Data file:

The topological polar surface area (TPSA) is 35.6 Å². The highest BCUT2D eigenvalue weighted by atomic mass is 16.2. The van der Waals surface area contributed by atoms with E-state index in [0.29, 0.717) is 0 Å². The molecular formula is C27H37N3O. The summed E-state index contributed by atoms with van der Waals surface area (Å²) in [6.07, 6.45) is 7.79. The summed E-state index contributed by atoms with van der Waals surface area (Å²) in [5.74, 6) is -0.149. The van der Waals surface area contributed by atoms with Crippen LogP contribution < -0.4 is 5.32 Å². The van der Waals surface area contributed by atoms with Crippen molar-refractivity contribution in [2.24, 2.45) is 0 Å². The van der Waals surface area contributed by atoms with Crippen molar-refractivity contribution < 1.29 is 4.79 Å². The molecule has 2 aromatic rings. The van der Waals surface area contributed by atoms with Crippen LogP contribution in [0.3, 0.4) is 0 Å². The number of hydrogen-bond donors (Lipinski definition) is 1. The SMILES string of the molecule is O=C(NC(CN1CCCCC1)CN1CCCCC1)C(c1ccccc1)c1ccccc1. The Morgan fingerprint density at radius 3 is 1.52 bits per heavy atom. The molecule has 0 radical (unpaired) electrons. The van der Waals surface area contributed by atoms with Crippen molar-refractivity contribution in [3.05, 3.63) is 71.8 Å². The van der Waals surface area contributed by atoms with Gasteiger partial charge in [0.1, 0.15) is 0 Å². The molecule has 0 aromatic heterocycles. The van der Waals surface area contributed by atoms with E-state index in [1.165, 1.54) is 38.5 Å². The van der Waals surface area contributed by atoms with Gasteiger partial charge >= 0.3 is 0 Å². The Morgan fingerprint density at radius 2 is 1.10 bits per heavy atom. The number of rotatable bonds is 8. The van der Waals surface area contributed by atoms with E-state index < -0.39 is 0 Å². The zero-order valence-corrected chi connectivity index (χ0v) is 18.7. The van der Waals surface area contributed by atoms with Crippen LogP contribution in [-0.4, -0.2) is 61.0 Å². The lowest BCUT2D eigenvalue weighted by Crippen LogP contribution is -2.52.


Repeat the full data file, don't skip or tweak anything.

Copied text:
The topological polar surface area (TPSA) is 35.6 Å². The highest BCUT2D eigenvalue weighted by atomic mass is 16.2. The van der Waals surface area contributed by atoms with E-state index in [0.29, 0.717) is 0 Å². The molecular formula is C27H37N3O. The summed E-state index contributed by atoms with van der Waals surface area (Å²) in [6.07, 6.45) is 7.79. The summed E-state index contributed by atoms with van der Waals surface area (Å²) in [5.74, 6) is -0.149. The van der Waals surface area contributed by atoms with Crippen LogP contribution < -0.4 is 5.32 Å². The van der Waals surface area contributed by atoms with Crippen molar-refractivity contribution in [2.24, 2.45) is 0 Å². The van der Waals surface area contributed by atoms with Crippen molar-refractivity contribution < 1.29 is 4.79 Å². The molecule has 2 aromatic rings. The van der Waals surface area contributed by atoms with Crippen LogP contribution in [0.3, 0.4) is 0 Å². The number of hydrogen-bond donors (Lipinski definition) is 1. The SMILES string of the molecule is O=C(NC(CN1CCCCC1)CN1CCCCC1)C(c1ccccc1)c1ccccc1. The Morgan fingerprint density at radius 3 is 1.52 bits per heavy atom. The molecule has 0 radical (unpaired) electrons. The van der Waals surface area contributed by atoms with Crippen molar-refractivity contribution in [3.05, 3.63) is 71.8 Å². The van der Waals surface area contributed by atoms with Gasteiger partial charge in [0.1, 0.15) is 0 Å². The molecule has 0 aromatic heterocycles. The van der Waals surface area contributed by atoms with E-state index in [1.165, 1.54) is 38.5 Å². The van der Waals surface area contributed by atoms with Gasteiger partial charge >= 0.3 is 0 Å². The Morgan fingerprint density at radius 2 is 1.10 bits per heavy atom. The number of rotatable bonds is 8. The van der Waals surface area contributed by atoms with E-state index < -0.39 is 0 Å². The zero-order valence-corrected chi connectivity index (χ0v) is 18.7. The van der Waals surface area contributed by atoms with Crippen LogP contribution in [-0.4, -0.2) is 61.0 Å². The lowest BCUT2D eigenvalue weighted by Crippen LogP contribution is -2.52.